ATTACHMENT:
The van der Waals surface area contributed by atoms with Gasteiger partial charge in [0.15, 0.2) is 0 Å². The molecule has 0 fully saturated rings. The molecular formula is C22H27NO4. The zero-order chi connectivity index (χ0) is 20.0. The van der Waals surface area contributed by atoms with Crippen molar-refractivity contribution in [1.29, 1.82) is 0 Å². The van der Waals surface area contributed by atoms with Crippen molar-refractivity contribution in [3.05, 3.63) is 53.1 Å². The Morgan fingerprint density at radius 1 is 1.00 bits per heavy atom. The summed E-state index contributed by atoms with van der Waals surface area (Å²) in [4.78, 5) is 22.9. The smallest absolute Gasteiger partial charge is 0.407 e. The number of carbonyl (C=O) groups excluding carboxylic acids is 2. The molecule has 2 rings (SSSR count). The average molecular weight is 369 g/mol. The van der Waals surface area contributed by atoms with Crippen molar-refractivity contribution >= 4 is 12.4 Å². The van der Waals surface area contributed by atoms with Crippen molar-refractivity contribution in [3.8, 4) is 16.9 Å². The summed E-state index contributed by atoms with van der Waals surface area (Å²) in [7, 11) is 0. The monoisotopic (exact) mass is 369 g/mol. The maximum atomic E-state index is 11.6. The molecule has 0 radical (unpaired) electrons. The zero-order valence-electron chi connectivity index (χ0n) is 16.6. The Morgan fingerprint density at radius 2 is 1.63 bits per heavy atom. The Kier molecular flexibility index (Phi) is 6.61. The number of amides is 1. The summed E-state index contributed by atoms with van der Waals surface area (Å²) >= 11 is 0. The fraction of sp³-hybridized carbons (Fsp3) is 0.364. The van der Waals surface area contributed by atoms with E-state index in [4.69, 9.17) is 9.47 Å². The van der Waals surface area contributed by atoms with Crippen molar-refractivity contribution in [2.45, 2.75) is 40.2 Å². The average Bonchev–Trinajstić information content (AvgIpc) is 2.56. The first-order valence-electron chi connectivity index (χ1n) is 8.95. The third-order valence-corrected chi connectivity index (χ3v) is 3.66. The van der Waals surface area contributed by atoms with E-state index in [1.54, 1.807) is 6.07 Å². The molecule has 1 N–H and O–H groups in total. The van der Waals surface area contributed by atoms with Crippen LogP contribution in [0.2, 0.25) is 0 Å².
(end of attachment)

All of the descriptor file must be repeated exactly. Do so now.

The van der Waals surface area contributed by atoms with Gasteiger partial charge in [0.15, 0.2) is 0 Å². The molecule has 0 fully saturated rings. The molecular formula is C22H27NO4. The zero-order chi connectivity index (χ0) is 20.0. The van der Waals surface area contributed by atoms with Crippen molar-refractivity contribution in [1.29, 1.82) is 0 Å². The van der Waals surface area contributed by atoms with Crippen molar-refractivity contribution in [3.05, 3.63) is 53.1 Å². The Morgan fingerprint density at radius 1 is 1.00 bits per heavy atom. The summed E-state index contributed by atoms with van der Waals surface area (Å²) in [4.78, 5) is 22.9. The smallest absolute Gasteiger partial charge is 0.407 e. The number of carbonyl (C=O) groups excluding carboxylic acids is 2. The molecule has 2 rings (SSSR count). The average molecular weight is 369 g/mol. The van der Waals surface area contributed by atoms with Crippen molar-refractivity contribution >= 4 is 12.4 Å². The van der Waals surface area contributed by atoms with Crippen molar-refractivity contribution in [3.8, 4) is 16.9 Å². The summed E-state index contributed by atoms with van der Waals surface area (Å²) in [7, 11) is 0. The monoisotopic (exact) mass is 369 g/mol. The maximum atomic E-state index is 11.6. The molecule has 0 radical (unpaired) electrons. The zero-order valence-electron chi connectivity index (χ0n) is 16.6. The Morgan fingerprint density at radius 2 is 1.63 bits per heavy atom. The Kier molecular flexibility index (Phi) is 6.61. The number of amides is 1. The summed E-state index contributed by atoms with van der Waals surface area (Å²) >= 11 is 0. The fraction of sp³-hybridized carbons (Fsp3) is 0.364. The van der Waals surface area contributed by atoms with E-state index in [4.69, 9.17) is 9.47 Å². The van der Waals surface area contributed by atoms with Crippen molar-refractivity contribution in [2.45, 2.75) is 40.2 Å². The average Bonchev–Trinajstić information content (AvgIpc) is 2.56. The first-order valence-electron chi connectivity index (χ1n) is 8.95. The third-order valence-corrected chi connectivity index (χ3v) is 3.66. The van der Waals surface area contributed by atoms with E-state index in [1.54, 1.807) is 6.07 Å². The molecule has 1 N–H and O–H groups in total. The van der Waals surface area contributed by atoms with Crippen LogP contribution in [0.2, 0.25) is 0 Å².